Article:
In 2004 he was the author of five documentary films for UNESCO entitled Ceramicists of Uzbekistan and in 2006 he edited the new English edition of the books by his father Mukhitdin Rakhimov (1903-1985) Artistic Ceramics of Uzbekistan and Architectural Ceramics of Uzbekistan. In 2012 he received the title of ‘Honoured Art Worker of Uzbekistan’. His studio in Tashkent has held several exhibitions including Traditions and New Approaches to Ceramic Tiles in 2014, Ceramics without borders in 2015 and Continuous Flight in 2016. His work is in the collection at the Museum of Applied Art in Tashkent.
Abdulla Narzullaev: Gijduvan, Bukhara
Abdulla Narzullaev is from Bukhara, a region renowned for its colourful glazed ceramics. He comes from a family of at least six generations of ceramics masters and embroiderers and began learning his craft from his father at the age of seven. The women of the family have revived the traditional embroidery styles of the region that are part of another great Uzbek tradition, that of the Suzani, a richly embroidered textile, in silk or cotton which formed part of the dowry of a bride.
Narzullaev has exhibited his work internationally in over a 100 exhibitions, including the USA, France, Germany, Japan, Pakistan and Kuwait. In 1992 he opened a museum of ceramics in Gijduvan, 45 kilometres from Bukhara, which also houses the workshop where he and his co-workers make traditional Gijduvan ceramics. Gijduvan decoration is confined to floral and geometric motifs in keeping with an Islamic tradition of not making images of living beings.
Alisher Nazirov: Rishtan
Alisher Nazirov, from Rishtan in the Fergana Valley, is one of Uzbekistan’s most famous ceramicists and teachers. From the age of 12 he studied with some of the Uzbek masters of ceramics and in Soviet times was the main artist at the Rishtan Art Ceramics Factory. After Uzbekistan declared independence from the Soviet Union in 1991, Nazirov was able to visit Japan where he did an internship with Isojichi Asakura, the famous pottery master of Kutani school in the mid-1990s.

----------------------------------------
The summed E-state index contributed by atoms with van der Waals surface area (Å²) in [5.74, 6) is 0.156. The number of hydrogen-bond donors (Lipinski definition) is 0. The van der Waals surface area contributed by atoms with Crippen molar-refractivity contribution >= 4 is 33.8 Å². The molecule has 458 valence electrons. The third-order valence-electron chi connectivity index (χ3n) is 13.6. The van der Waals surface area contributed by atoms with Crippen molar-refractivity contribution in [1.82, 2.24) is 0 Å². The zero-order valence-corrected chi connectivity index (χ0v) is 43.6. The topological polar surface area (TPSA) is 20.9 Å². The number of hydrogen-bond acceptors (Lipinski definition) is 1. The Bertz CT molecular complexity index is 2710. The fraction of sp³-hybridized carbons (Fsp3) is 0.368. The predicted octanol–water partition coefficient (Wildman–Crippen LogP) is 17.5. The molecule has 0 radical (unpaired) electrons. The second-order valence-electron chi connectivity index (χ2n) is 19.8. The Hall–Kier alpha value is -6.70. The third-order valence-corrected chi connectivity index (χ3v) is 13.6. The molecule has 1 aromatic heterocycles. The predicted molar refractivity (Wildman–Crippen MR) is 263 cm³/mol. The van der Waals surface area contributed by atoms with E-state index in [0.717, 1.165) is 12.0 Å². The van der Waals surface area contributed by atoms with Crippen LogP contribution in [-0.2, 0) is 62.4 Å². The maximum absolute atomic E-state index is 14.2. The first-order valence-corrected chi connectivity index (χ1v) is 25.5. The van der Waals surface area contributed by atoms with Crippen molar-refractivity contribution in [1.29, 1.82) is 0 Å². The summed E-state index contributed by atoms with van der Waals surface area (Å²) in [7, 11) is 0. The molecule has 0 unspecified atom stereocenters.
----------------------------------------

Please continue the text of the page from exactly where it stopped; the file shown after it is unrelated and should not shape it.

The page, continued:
From an early age he has had an interest in archaeology which led him to reproduce the ishkor glaze-a blue-green glaze derived from a desert plant. The glaze had been used in the area since the 10th century when it may have been invented in an attempt to copy the famous blue-and-white Chinese porcelain.
Nazirov’s contribution to maintaining the cultural heritage of Uzbekistan was to found the ‘Usto-Shogird’ [Master-Student] School. He has also been at the forefront of restoring the ancient traditional forms and designs of Rishtan ceramics earning him the title of ‘Keeper of the Traditions’ in 2016.
He has since exhibited in Moscow, Komatsu in Japan and in Hannover and Munich in Germany. His works are included in the collections of the State Art museum of Uzbekistan, the Academy of Arts of Uzbekistan, the State Museum of the Arts of the East in Moscow, the Ethnography Museum in St. Petersburg, and the Ceramics Museum Asakura-san in Komatsu.
Numon Ablakulov: Samarkand
Today, traditions from this unique ceramic center are being continued by Numon Ablakulov and his son Inom Ablakulov. They are descendants of famous master Abdullo Ablakulo (1648-1735) who established the Urgut ceramic school in the 17th Century. Numon has a small museum at his house with a collection of works by his father and grandfather.
Samarkand-Urgut ceramics are easily distinguished by their original decorative style – green glaze dripped over a golden-yellow glazed background. Jugs, dishes and khums [huge vessels for keeping water and corn] are decorated with archaic designs engraved with needles known as chizma [literally ‘drawing’].
Odilbek Matchonov: Khorezm
Odilbek Matchonov has been working using traditional methods for many years. He is the son of the famous master potter Raimberdi Matchonov whose works are in many museum collections worldwide. Odilbek contributed to the restoration of historical monuments Al- Khorazmi , Al-Beruni (1999-2000), Bakhouddin Nakshbandi (2003), Sultan Vays ( 2004) and others. He produces a variety of traditional ceramic dish forms such as chanok bodiya [a small sized deep dish with vertical sides on a high support] as well as vases, cups and bowls.
The Khorezm ceramic school is one of the most well-known centres of ceramics in Uzbekistan and Central Asia. At the beginning of the 20th Century there were 15 ceramic workshops with over 80 masters working. Khorezm potters tend to favour deeper pots with thick borders rather than flat dishes. Khorezm ceramics are distinguished by strong coloured glazes, usually deep ultramarine and turquoise-green on a white background. There is a preference for traditional patterns and techniques in the decorative motifs.